Thailand’s poverty ratio is expected to go down to 8.4 per cent this year amid a gradual economic improvement, with employers likely adding around 850,000 net jobs, the World Bank reckons. With vaccinations for 50 per cent of the Thai population underway by the second half of 2021, the country’s tourism industry should start to recover.

Under this scenario, the World Bank predicts a GDP growth rate of 4.7 per cent in 2022, given the government contains new outbreaks and does not implement a nationwide lockdown until all necessary inoculations have taken place.



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Thailand is facing rising urban poverty Around 1.5 million Thais are estimated to have fallen below the poverty line in 2020 due to the Covid-19 pandemic that battered the country’s tourism- and export-dependent economy, bringing the total number of poor to 5.2 million, or 8.8 per cent of the population, according to the World Bank. Adding to the troubles is a subdued export market as the country’s currency, the baht, remains unusually strong towards major global trade currencies amid the crisis despite some unassertive interventions by the central bank. Prolonged domestic political unrest poses another risk factor for Thailand in...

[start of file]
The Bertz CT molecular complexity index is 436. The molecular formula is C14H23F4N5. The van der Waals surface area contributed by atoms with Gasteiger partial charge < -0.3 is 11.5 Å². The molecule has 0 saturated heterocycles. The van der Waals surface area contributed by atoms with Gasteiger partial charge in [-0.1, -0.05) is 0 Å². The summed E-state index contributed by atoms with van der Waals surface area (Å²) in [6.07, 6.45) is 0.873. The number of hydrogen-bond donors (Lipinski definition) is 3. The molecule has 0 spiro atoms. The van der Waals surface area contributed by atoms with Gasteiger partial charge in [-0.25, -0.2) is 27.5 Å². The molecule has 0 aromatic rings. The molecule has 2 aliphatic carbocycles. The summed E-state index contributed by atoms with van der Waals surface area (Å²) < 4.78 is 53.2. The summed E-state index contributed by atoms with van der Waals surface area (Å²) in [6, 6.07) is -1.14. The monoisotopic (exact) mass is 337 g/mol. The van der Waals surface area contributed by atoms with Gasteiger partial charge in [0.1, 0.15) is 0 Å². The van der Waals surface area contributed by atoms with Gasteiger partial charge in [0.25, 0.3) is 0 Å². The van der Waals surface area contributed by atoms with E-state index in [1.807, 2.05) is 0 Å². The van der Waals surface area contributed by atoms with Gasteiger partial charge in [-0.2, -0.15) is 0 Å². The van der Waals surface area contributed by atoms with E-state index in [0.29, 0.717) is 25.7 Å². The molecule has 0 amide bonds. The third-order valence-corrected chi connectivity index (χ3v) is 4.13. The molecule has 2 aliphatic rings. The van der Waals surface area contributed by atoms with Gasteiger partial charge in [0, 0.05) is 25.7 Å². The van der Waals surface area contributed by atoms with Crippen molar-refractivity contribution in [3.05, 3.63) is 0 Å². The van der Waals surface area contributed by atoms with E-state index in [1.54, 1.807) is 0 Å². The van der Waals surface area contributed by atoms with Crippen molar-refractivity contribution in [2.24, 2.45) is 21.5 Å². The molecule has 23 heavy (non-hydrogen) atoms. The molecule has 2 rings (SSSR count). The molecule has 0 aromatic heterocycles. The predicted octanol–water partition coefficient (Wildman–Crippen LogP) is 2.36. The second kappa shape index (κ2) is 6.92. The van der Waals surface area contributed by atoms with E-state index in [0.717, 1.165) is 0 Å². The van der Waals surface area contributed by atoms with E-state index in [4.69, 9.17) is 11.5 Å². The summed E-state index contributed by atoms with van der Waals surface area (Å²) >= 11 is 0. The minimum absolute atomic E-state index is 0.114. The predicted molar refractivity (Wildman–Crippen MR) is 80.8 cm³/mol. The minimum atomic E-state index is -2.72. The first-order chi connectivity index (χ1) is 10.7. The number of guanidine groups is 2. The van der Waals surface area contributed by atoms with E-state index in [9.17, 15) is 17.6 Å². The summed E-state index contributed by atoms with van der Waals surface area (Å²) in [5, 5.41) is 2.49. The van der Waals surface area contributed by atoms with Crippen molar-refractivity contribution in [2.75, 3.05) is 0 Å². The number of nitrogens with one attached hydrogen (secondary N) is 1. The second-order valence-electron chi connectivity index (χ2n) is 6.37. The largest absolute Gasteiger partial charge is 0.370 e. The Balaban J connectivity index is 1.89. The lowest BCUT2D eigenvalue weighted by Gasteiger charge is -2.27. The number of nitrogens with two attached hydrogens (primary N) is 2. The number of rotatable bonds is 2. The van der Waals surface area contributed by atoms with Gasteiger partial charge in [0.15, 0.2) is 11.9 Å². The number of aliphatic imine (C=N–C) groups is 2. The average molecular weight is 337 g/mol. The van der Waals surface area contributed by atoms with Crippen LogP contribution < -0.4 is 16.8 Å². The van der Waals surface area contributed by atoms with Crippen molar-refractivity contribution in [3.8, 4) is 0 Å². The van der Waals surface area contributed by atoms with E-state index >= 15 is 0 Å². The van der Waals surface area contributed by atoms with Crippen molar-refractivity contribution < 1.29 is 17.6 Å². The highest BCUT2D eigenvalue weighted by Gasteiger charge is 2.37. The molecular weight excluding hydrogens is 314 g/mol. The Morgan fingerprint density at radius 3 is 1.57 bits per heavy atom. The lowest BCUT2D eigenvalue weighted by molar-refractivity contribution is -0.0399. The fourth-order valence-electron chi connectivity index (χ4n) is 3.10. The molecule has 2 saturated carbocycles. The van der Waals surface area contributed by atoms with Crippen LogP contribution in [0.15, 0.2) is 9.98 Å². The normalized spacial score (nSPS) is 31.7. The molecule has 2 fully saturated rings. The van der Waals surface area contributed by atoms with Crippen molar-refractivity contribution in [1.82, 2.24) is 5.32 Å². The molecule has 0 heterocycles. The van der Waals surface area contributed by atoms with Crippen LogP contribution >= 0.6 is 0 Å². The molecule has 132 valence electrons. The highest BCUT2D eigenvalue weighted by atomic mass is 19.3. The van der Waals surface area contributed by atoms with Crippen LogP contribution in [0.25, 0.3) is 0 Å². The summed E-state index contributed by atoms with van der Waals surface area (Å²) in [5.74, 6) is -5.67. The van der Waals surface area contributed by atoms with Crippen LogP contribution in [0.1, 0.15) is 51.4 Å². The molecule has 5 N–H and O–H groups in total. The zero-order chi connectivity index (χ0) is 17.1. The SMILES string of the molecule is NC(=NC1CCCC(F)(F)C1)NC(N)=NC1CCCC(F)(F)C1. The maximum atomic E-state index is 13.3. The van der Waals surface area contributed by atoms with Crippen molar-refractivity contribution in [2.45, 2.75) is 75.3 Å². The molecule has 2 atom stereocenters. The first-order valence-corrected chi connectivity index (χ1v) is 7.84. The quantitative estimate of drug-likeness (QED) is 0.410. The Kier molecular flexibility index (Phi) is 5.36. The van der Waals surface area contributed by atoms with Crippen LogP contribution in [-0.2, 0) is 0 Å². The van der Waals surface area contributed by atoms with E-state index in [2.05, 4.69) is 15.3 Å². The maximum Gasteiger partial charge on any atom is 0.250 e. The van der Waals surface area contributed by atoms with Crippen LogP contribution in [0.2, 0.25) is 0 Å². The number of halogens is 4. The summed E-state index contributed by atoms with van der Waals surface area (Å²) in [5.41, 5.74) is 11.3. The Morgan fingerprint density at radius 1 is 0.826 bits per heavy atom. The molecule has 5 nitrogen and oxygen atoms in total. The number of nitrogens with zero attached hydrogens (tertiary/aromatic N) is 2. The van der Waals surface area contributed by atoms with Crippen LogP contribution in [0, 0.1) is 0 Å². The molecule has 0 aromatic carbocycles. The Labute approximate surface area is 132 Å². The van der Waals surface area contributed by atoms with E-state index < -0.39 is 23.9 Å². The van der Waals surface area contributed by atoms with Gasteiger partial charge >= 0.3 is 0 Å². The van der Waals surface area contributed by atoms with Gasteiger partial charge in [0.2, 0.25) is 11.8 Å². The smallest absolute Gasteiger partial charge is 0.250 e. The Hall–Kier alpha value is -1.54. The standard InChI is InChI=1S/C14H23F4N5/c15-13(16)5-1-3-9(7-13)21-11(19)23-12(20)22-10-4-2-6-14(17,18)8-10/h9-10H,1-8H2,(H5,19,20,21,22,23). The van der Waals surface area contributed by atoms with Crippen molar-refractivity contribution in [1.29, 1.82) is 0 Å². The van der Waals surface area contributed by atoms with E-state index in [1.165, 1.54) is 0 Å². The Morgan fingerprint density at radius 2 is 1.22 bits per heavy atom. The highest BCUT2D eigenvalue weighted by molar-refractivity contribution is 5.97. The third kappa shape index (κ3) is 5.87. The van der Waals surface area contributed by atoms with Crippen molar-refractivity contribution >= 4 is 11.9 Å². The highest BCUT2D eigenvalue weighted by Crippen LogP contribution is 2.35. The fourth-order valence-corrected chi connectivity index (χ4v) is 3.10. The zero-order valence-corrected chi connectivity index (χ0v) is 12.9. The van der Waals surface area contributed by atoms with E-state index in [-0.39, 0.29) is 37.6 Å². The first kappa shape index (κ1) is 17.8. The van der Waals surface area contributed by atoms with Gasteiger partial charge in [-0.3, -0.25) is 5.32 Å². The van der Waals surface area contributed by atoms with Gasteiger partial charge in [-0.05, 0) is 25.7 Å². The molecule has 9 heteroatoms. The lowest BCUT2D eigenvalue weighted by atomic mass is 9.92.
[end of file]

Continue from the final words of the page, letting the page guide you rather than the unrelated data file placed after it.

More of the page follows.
Thailand is facing rising urban poverty

Around 1.5 million Thais are estimated to have fallen below the poverty line in 2020 due to the Covid-19 pandemic that battered the country’s tourism- and export-dependent economy, bringing the total number of poor to 5.2 million, or 8.8 per cent of the population, according to the World Bank.

Adding to the troubles is a subdued export market as the country’s currency, the baht, remains unusually strong towards major global trade currencies amid the crisis despite some unassertive interventions by the central bank. Prolonged domestic political unrest poses another risk factor for Thailand in the current situation, the World Bank said.

According to the global development institution, the number of Thailand’s poor totaled 3.7 million in 2019 and was on a downward path fueled by growth in the recovery phase after the global economic crisis in 2008 and helped by poverty reduction schemes through state welfare cards.